Btw, if you want to get into Canada, natural resources, NAFTA and the US's typical pattern of FUCK OFF foreign policy, start another thread.
I think you bring out some interesting points with your post on Health Care. The United States spends more per person on Health Care than any country in the world, but because of wastes and the oversized bureaucracy, Americans do not receive the level of Health Care that they could. The problems don't stem from a lack of funding as many democrats would claim, but from failure to reform the system in order to reduce waste.

Provided the United States is able to reform its health care system, this could result in a higher HDI rank relative to other countries.

I have said plenty to justify why it is not abnormal or mediocre, for the United States to be at #10 on the HDI. Alan Greenspan, one of the greatest Economist of are times has said the same thing.

No one would ever describe Ireland's Standard of Living as mediocre because they have the 2nd highest Per Capita GDP in the world, but only the 8th highest standard of living. I challenge you to find a single source on Ireland that would express that Ireland's standard of living is mediocre because they only rank 8th in standard of living in the world, while their GDP per capita is 2nd.

The GDP per Capita chart never exactly matches the HDI chart. There are reasons why smaller countries have an easier time charting high on the HDI chart. As I have shown above these rankings change every year, and this years ranking for 2006 could have the USA per-capita GDP rank and HDI rank more closely aligned than it was last year.
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Old 04-11-2006, 02:13 PM   #131
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Quote:
Originally posted by Irvine511




what's personal?

i've said nothing about you as a person, and everything about your "discussion" style, which isn't condusive to discussion at all and a big reason why so many of the frequent FYM posters stay away whenever you enter.
Talking about another persons discussion style is personal. Your talking about something that person does and not a political topic. The current thread has just as many post from different members of the forum as the average thread over the past month. It has one of the highest post totals of any thread over the past month.
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Old 04-11-2006, 02:20 PM   #132
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Quote:
Originally posted by STING2

Provided the United States is able to reform its health care system, this could result in a higher HDI rank relative to other countries.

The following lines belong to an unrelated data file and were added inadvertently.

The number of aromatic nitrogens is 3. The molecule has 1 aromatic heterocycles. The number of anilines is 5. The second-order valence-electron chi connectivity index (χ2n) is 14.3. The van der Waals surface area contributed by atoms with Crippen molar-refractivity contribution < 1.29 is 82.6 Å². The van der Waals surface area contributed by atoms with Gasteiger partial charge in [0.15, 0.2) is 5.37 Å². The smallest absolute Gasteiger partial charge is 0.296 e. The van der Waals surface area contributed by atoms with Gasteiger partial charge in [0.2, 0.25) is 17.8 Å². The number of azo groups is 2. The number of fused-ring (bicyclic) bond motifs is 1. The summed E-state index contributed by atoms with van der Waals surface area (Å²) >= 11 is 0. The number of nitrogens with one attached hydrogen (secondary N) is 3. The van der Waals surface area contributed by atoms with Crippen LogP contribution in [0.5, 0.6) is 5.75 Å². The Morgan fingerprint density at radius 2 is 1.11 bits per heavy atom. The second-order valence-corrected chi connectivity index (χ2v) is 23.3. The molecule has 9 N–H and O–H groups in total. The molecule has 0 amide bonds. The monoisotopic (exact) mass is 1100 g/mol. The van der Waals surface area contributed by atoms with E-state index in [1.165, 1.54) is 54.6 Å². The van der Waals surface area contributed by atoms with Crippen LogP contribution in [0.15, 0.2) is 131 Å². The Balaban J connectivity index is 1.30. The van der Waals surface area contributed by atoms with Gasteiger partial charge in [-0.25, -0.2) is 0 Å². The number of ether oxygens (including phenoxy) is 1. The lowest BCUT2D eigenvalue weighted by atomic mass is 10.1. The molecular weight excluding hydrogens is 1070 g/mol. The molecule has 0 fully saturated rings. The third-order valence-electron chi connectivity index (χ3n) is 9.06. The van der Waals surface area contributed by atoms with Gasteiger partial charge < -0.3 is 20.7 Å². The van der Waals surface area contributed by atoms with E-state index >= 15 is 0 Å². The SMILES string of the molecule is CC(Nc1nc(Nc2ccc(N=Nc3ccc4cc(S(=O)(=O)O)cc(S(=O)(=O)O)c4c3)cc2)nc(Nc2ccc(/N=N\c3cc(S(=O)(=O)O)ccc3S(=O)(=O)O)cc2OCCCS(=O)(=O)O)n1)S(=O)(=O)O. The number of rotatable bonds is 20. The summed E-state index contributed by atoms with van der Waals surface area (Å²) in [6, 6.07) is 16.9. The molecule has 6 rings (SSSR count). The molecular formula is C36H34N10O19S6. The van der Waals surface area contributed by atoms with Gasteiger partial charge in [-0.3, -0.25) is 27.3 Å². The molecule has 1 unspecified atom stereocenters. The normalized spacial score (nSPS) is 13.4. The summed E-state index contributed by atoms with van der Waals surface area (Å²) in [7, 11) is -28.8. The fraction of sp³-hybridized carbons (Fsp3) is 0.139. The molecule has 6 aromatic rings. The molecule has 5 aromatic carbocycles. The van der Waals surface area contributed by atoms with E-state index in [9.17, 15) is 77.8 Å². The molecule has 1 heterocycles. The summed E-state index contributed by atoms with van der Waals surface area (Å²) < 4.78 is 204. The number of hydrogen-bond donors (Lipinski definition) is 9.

There you have it...finally.

Quote:
Originally posted by STING2
Alan Greenspan, one of the greatest Economist of are times has said the same thing.
As the keeper of the most recent bull market cycle (18 years plus or minus some hiccups) there are many fat cats who owe him a great deal of thanks. His retirement was well-timed. As a sidenote I'm not sure history will remember him as the greatest economist of our time.


Quote:
Originally posted by STING2

No one would ever describe Ireland's Standard of Living as mediocre because they have the 2nd highest Per Capita GDP in the world, but only the 8th highest standard of living.
I haven't said anyone's standard of living is mediocre. I've maintained that a large gap in HDI and GDP is mediocre.

If I were Irish I'd sure be questioning it.
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Old 04-11-2006, 02:29 PM   #133
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Quote:
Originally posted by AliEnvy


There you have it...finally.



As the keeper of the most recent bull market cycle (18 years plus or minus some hiccups) there are many fat cats who owe him a great deal of thanks. His retirement was well-timed. As a sidenote I'm not sure history will remember him as the greatest economist of our time.




I haven't said anyone's standard of living is mediocre. I've maintained that a large gap in HDI and GDP is mediocre.

If I were Irish I'd sure be questioning it.
So what is a large gap in HDI and GDP per capita, a medium gap, and a small gap?
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Old 04-11-2006, 02:36 PM   #134
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Anecdotally I would say that for any country whose per capita GDP ranks higher than HDI, that means health and education are lacking...the bigger the gap, the more reform needed in health and education to close the gap.
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Old 04-11-2006, 02:37 PM   #135
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Originally posted by STING2


Talking about another persons discussion style is personal. Your talking about something that person does and not a political topic. The current thread has just as many post from different members of the forum as the average thread over the past month. It has one of the highest post totals of any thread over the past month.


half the posts in this thread are by you and one other poster -- an involved discussion this is not, and it demonstrates what i was talking about earlier.

but this is idiotic, and proves my point.